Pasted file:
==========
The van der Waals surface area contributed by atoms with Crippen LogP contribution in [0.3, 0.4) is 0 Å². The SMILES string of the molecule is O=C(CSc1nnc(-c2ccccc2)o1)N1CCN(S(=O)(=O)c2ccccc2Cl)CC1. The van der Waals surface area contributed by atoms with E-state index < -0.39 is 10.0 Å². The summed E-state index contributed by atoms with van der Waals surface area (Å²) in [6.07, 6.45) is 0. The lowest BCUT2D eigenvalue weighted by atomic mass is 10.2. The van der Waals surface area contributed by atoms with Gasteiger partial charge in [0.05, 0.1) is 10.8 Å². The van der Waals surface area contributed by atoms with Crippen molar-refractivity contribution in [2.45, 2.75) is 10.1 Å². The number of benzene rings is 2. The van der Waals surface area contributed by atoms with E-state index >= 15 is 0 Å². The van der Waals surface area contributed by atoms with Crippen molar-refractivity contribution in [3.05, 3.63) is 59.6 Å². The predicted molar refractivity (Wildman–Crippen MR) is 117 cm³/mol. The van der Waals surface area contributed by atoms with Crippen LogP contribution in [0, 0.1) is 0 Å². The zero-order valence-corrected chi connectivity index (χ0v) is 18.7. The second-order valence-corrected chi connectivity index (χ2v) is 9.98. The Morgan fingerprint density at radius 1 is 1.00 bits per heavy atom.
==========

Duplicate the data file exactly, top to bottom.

The van der Waals surface area contributed by atoms with Crippen LogP contribution in [0.3, 0.4) is 0 Å². The SMILES string of the molecule is O=C(CSc1nnc(-c2ccccc2)o1)N1CCN(S(=O)(=O)c2ccccc2Cl)CC1. The van der Waals surface area contributed by atoms with E-state index < -0.39 is 10.0 Å². The summed E-state index contributed by atoms with van der Waals surface area (Å²) in [6.07, 6.45) is 0. The lowest BCUT2D eigenvalue weighted by atomic mass is 10.2. The van der Waals surface area contributed by atoms with Gasteiger partial charge in [0.05, 0.1) is 10.8 Å². The van der Waals surface area contributed by atoms with Crippen molar-refractivity contribution in [2.45, 2.75) is 10.1 Å². The number of benzene rings is 2. The van der Waals surface area contributed by atoms with E-state index >= 15 is 0 Å². The van der Waals surface area contributed by atoms with Crippen molar-refractivity contribution in [3.05, 3.63) is 59.6 Å². The predicted molar refractivity (Wildman–Crippen MR) is 117 cm³/mol. The van der Waals surface area contributed by atoms with Crippen LogP contribution in [0, 0.1) is 0 Å². The zero-order valence-corrected chi connectivity index (χ0v) is 18.7. The second-order valence-corrected chi connectivity index (χ2v) is 9.98. The Morgan fingerprint density at radius 1 is 1.00 bits per heavy atom.